Women of Steel

During the First and Second World War many women of Sheffield were conscripted to work in the steel factories. They helped to keep the city’s steel industry running, often doing dangerous and demanding work alongside their domestic duties at home. Sadly their hard work and sacrifices gained little appreciation and they were discarded ‘like yesterday’s fish and chip wrappers’ when the men came home from war.  They received little or no recognition and their efforts were forgotten by society until many years later when the elderly Women of Steel finally brought their remarkable story to light. Now the heroic women’s contribution to the war effort has been revealed and they have been immortalised by a statue in Sheffield city centre which commemorates their hard work and sacrifices. Some of their stories can be found in Women of Steel a book written by Michelle Rawlins, in which these unsung heroines share their remarkable experiences.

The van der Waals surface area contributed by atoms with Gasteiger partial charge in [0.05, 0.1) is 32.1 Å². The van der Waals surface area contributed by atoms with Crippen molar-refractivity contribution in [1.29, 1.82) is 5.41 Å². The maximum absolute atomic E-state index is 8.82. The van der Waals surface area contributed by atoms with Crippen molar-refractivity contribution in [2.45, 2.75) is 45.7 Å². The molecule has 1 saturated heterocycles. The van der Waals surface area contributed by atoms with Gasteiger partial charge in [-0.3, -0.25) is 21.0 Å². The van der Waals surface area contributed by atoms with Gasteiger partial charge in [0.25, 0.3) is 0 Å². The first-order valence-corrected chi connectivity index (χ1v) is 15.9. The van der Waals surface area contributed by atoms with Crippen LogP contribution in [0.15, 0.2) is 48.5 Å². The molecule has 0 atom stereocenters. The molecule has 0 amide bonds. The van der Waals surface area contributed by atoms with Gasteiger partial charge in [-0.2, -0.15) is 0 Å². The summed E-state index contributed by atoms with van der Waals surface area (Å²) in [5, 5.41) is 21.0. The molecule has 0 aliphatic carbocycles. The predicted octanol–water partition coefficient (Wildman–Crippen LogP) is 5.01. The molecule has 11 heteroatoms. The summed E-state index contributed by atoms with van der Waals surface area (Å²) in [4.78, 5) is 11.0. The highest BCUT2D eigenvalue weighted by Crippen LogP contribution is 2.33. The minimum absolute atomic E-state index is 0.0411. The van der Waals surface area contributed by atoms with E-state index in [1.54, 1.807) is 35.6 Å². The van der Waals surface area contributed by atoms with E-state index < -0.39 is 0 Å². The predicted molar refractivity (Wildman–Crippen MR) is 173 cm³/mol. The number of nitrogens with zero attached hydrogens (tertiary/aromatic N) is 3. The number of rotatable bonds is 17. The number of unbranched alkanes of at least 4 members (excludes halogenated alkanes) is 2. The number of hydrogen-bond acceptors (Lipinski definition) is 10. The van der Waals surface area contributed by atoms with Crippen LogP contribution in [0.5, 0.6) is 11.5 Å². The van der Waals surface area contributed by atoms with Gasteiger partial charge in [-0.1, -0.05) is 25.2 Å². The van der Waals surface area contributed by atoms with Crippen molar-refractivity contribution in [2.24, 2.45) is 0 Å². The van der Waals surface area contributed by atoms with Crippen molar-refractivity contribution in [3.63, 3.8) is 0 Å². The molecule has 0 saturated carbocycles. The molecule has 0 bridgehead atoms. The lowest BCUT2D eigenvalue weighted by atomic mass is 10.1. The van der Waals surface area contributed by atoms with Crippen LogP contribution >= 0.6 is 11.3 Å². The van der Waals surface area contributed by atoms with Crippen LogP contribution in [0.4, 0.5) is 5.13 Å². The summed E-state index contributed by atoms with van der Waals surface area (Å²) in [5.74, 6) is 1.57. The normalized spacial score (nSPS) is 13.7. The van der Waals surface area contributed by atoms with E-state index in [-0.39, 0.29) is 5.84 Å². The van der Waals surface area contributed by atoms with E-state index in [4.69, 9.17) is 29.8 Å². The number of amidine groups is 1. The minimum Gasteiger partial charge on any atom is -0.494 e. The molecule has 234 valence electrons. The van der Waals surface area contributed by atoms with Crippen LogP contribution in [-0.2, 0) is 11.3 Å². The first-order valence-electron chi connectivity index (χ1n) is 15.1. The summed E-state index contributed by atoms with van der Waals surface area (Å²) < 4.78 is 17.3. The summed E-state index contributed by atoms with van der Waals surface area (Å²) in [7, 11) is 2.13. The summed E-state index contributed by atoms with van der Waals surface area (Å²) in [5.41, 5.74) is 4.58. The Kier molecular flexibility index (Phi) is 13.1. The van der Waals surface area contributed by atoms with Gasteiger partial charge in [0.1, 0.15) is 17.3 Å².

This body of work expresses the grit, determination and steadfast character of these extra ordinary women of Sheffield. Using offcuts of rusted sheet steel and oil paint, I hope to a shed light on their long lost remarkable stories and valiant endeavours. Stories that were nearly lost, slowly rusting away like the metal that they worked with.